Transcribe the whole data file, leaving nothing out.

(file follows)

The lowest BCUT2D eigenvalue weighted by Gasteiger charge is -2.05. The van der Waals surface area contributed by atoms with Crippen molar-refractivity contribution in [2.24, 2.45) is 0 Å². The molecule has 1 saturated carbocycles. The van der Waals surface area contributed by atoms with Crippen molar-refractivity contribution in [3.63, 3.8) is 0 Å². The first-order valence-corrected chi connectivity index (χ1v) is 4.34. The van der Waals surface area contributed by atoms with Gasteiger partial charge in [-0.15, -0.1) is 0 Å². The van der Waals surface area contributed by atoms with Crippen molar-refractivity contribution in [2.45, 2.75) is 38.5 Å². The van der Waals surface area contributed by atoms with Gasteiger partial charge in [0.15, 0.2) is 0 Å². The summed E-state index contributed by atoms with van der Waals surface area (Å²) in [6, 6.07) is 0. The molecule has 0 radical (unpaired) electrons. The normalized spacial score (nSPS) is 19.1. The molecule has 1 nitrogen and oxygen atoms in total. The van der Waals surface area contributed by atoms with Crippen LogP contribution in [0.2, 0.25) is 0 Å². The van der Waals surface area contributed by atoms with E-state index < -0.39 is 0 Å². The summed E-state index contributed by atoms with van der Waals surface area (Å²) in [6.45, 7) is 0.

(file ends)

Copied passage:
The lowest BCUT2D eigenvalue weighted by Gasteiger charge is -2.05. The van der Waals surface area contributed by atoms with Crippen molar-refractivity contribution in [2.24, 2.45) is 0 Å². The molecule has 1 saturated carbocycles. The van der Waals surface area contributed by atoms with Crippen molar-refractivity contribution in [3.63, 3.8) is 0 Å². The first-order valence-corrected chi connectivity index (χ1v) is 4.34. The van der Waals surface area contributed by atoms with Gasteiger partial charge in [-0.15, -0.1) is 0 Å². The van der Waals surface area contributed by atoms with Crippen molar-refractivity contribution in [2.45, 2.75) is 38.5 Å². The van der Waals surface area contributed by atoms with Gasteiger partial charge in [0.15, 0.2) is 0 Å². The summed E-state index contributed by atoms with van der Waals surface area (Å²) in [6, 6.07) is 0. The molecule has 0 radical (unpaired) electrons. The normalized spacial score (nSPS) is 19.1. The molecule has 1 nitrogen and oxygen atoms in total. The van der Waals surface area contributed by atoms with Crippen LogP contribution in [0.2, 0.25) is 0 Å². The van der Waals surface area contributed by atoms with E-state index < -0.39 is 0 Å². The summed E-state index contributed by atoms with van der Waals surface area (Å²) in [6.45, 7) is 0.